Loading a dataset from text files

The first step of loading a dataset from a text file requires that we create a Dataset class object, using the Dataset constructor. The constructor can create a Dataset given a wide range of arguments, e.g. as strings (which are interpreted as file names), list of lists, and numeric arrays. In this tutorial we'll only demonstrate how to construct a Dataset from a text file as that is the most common usage pattern.

Dataset objects can be constructed from text files that are formatted as follows. A data file should have one line (row) per observation (e.g. a gene), with its column values (e.g. the conditions) separated by a delimiter such as the tab or comma character. The tab delimiter is default, but you can specify an alternative delimiter by passing an extra argument e.g. delimiter=',' to the constructor. If the first column's data values are not numeric (e.g. if they are gene names), that situation will be detected and the entire first column will be ignored. All lines in the file are read as data unless a line begins with the Python comment character '#'. We are working to create a "smart" data file loader that will handle a wider range of input file formats.

When loading a dataset and its annotations from text files, there are two approaches for specifying the location of data files to load. You can change your current working directory to the directory that contains your dataset files, and then simply reference each file by its short file name (Option 1). Or you can construct the complete path name for each of the example files that you will be loading (Option 2). Either way, you have to know where your data files are prior to loading the data.

Where is your data?

If you are using CompClustShell for Windows (and you used the default installation options), the Cho example dataset files should be located in the directory:

  C:\Program Files\CompClustShell\Examples\ChoCellCycling

If you are using the CompClust source distribution instead, the example dataset can be found within the CompClust source code in the directory (shown here using UNIX path separators):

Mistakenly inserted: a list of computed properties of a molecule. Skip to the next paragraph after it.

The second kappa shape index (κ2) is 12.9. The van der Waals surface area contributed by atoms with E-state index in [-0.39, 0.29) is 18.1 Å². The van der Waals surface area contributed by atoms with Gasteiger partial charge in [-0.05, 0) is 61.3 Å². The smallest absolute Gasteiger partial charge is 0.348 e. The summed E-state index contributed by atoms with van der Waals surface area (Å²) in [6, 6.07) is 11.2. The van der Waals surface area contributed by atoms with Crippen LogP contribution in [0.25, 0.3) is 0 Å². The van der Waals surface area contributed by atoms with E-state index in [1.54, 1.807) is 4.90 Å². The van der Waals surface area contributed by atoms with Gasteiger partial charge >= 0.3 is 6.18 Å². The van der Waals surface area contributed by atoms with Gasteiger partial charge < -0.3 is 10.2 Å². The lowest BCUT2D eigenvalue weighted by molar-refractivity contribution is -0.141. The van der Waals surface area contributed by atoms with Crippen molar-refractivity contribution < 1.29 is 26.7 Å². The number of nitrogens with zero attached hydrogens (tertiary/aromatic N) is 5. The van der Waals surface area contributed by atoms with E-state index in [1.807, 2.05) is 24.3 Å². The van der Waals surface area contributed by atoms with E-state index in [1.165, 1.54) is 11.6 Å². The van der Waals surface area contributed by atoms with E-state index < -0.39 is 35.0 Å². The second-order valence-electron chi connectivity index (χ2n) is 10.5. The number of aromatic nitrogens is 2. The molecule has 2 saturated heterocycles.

For convenience, especially if you wish to specify full path names when you load your files, you can define a variable that holds the data root directory explicitly, e.g. in Windows:

dataroot = 'C:\Program Files\CompClustShell\Examples\ChoCellCycling'

Or in a Unix-based operating system the path might be, for example:

dataroot = '/User/sam/compClust/CompClust/gui/examples/ChoCellCycling'

In CompClust, we store the Cho example data directory location in a configuration variable so we have a sure-fire way to know where our example data is, no matter which operating system you have:

dataroot = config.cho_data_dir

Once you know where your data is, you can either change to that directory and load with short file paths, or include data directory in the full file path.

Option 1: Change directories, then load files

Changing directories is very easy in CompClustShell and IPython (on which CompClustShell is based). You can use a simple "cd" command, e.g.:

cd Examples/ChoCellCycling

If you're using a basic Python shell, giving explicit examples for changing directories can be complicated because the exact form depends on the operating system. Here we'll keep it simple and assume you've defined the dataroot variable as above properly for your circumstances, so that you can simply type:


Once you have changed to the directory containing the datafiles, you can then construct a Dataset from a text file (and name it 'cho') as follows:

cho = datasets.Dataset('ChoCycling.dat','cho')

Option 2: Loading files specified with full file paths

If instead you wish to specify full path to the data files (rather than changing directories), assuming you've defined the data path as above, you would use this command:

cho = datasets.Dataset(os.path.join(dataroot,'ChoCycling.dat'),'cho')

As a final check that creating the Dataset was successful, the following "cho.numRows" Python statement should return 384. E.g.:


Joe Roden 2005-12-13